wedge 55 also engaging under and being retained by inwardly directed lugs 56 disposed at opposite sides thereof and formed integral with the boss 21, all as clearly illustrated in FIGS. 5 and 6.
In operation, when the housewife desires to obtain a spray to dampen a portion of the material being ironed, she merely moves the finger piece 44 counterclockwise as viewed in FIG. 3, which results in rotation of the valve sleeve 33 to the position Where the aperture 42 provides a spray orifice for discharge of steam and water from the recess 39. Steam under pressure from the steam chamber 18 passes through the passage 22 and the main bore 28 of the valve insert 27, and then through the passage 41 to the recess 39. Flow of steam through the passage 41 produces aspiration of water through the tubes 32 and 31 for mixed flow with the steam to the recess 39 and for discharge therefrom in the form of an atomized spray,
' as at 43. Release of the finger piece 44 by the user results in tension applied by the coil spring 47 returning the valve sleeve 33 to its off position.
In FIG. 7 there is shown a modified arrangement which differs from the structure described above only in that the tube 131 does not extend through the closed end of .the valve insert at 27, but terminates substantially in line with the passage 41 through the insert side wall. This terminal portion of the tube 131 is provided with a small opening through which water is aspirated during passage of steam therepast as it flows to and through the passage 41, the recess 39 and the aperture 42.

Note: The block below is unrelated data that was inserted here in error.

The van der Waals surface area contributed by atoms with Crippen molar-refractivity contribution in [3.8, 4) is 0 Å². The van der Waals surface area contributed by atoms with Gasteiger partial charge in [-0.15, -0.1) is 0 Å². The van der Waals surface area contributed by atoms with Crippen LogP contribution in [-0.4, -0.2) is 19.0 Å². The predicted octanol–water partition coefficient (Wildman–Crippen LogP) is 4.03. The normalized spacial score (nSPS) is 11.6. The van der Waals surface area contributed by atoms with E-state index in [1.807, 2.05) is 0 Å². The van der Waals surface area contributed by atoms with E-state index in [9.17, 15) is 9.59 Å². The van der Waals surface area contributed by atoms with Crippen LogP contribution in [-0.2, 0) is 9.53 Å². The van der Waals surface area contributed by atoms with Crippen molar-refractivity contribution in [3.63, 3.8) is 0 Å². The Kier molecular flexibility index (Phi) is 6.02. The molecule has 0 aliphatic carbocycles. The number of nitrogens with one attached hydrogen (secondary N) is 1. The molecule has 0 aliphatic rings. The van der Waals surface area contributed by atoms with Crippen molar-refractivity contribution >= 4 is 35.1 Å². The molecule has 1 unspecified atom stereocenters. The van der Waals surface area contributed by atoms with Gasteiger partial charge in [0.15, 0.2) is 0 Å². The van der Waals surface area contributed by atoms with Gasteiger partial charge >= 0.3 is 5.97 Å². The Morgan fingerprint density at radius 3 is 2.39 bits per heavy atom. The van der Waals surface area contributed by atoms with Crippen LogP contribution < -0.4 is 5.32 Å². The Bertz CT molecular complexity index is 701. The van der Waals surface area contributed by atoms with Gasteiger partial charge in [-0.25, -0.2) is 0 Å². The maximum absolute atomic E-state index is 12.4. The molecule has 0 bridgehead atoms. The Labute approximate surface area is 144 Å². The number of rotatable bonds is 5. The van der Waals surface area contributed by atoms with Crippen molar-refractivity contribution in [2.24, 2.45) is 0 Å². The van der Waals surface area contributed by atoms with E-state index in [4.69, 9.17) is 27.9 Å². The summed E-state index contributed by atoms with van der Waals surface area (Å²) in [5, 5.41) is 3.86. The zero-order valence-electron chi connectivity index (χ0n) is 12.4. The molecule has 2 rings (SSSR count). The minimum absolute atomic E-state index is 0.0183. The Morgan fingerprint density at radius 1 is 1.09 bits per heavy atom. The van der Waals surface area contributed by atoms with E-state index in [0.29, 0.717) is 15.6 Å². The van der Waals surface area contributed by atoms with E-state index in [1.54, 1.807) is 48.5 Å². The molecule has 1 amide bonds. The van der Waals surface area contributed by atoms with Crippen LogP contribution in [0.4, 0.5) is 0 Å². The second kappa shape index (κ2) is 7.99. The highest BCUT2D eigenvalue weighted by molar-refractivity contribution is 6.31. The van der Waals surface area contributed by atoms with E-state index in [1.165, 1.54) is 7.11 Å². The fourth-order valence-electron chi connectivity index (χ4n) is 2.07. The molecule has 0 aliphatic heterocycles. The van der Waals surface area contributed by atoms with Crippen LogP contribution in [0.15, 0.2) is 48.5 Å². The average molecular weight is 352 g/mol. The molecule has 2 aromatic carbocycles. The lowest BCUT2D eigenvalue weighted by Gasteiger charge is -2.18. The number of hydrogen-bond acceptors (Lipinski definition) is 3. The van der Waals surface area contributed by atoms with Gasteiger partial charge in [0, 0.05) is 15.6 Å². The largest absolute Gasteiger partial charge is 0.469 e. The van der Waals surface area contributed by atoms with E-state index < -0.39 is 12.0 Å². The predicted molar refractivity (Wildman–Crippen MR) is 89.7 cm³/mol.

It has been found that valved atomizing nozzles constructed as herein disclosed provide highly satisfactory atomization where the steam is available at pressures of four pounds per square inch or less, as distinguished from other known atomizing nozzles which usually require pressures in excess of ten pounds per square inch, pressures in this range being undesirable for appliances utilized in the home and particularly utilized by hand.
While the invention has been shown in but two forms, it will be obvious to those skilled in the art that it is not so limited, but is susceptible of various other changes and modifications without departing from the spirit thereof.
What is claimed is:
For use with a steam iron having a water reservoir and a space for steam: a valved atomizing nozzle com prising a cylindrical valve body having a cylindrical cen tral bore opening through one end thereof, a cylindrical insert closely received in the valve body bore and having a hollow interior closed at one end and open at the other end for flow of steam thereinto, a water-conducting tube mounted in the hollow interior of the insert at one side thereof and adapted to be placed in communication with a body of water, a cylindrical valve sleeve closely surrounding the valve body and rotatable with respect thereto between valve opening and valve closing positions, said valve body having a circular opening through a side Wall thereof providing a recess closed at its outer side by the valve sleeve and at its inner side by the cylindrical insert, an O-ring of resilient compressible material in the recess adjacent the circular periphery thereof and compressed into sealing engagement with the valve sleeve and the insert, said insert having a passage therethrough providing an inlet to the recess from the hollow interior of the insert, the water-conducting tube having a discharge opening adjacent said inlet passage and the valve sleeve having an orifice therethrough providing an outlet from the recess when said valve sleeve is in its valve-opening position, and means normally biasing said valve sleeve to its valve-closing position.
References Cited in the file of this patent UNITED STATES PATENTS 2,703,103 Thibault Mar. 1, 1955 FOREIGN PATENTS 1,209,989 France Sept. 28, 1959